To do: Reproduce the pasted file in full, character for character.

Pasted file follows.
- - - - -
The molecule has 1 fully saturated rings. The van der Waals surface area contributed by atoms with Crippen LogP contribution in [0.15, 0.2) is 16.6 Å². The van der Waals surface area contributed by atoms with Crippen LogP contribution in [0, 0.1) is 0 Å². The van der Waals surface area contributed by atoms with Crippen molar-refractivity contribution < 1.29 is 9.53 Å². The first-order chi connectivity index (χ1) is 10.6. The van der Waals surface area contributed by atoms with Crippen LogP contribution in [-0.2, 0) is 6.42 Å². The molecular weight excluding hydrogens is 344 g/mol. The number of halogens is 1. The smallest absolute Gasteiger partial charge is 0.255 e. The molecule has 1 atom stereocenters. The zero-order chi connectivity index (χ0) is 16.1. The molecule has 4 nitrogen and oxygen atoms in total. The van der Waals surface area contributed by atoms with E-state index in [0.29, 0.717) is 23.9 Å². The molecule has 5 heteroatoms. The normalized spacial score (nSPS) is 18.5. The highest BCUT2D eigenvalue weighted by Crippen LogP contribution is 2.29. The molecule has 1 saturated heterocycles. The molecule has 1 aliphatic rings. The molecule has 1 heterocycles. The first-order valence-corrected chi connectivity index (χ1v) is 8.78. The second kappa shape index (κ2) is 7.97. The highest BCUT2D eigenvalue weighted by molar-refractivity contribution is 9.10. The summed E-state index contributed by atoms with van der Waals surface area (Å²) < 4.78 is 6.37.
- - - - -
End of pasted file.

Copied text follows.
The molecule has 1 fully saturated rings. The van der Waals surface area contributed by atoms with Crippen LogP contribution in [0.15, 0.2) is 16.6 Å². The van der Waals surface area contributed by atoms with Crippen LogP contribution in [0, 0.1) is 0 Å². The van der Waals surface area contributed by atoms with Crippen molar-refractivity contribution < 1.29 is 9.53 Å². The first-order chi connectivity index (χ1) is 10.6. The van der Waals surface area contributed by atoms with Crippen LogP contribution in [-0.2, 0) is 6.42 Å². The molecular weight excluding hydrogens is 344 g/mol. The number of halogens is 1. The smallest absolute Gasteiger partial charge is 0.255 e. The molecule has 1 atom stereocenters. The zero-order chi connectivity index (χ0) is 16.1. The molecule has 4 nitrogen and oxygen atoms in total. The van der Waals surface area contributed by atoms with E-state index in [0.29, 0.717) is 23.9 Å². The molecule has 5 heteroatoms. The normalized spacial score (nSPS) is 18.5. The highest BCUT2D eigenvalue weighted by Crippen LogP contribution is 2.29. The molecule has 1 saturated heterocycles. The molecule has 1 aliphatic rings. The molecule has 1 heterocycles. The first-order valence-corrected chi connectivity index (χ1v) is 8.78. The second kappa shape index (κ2) is 7.97. The highest BCUT2D eigenvalue weighted by molar-refractivity contribution is 9.10. The summed E-state index contributed by atoms with van der Waals surface area (Å²) < 4.78 is 6.37.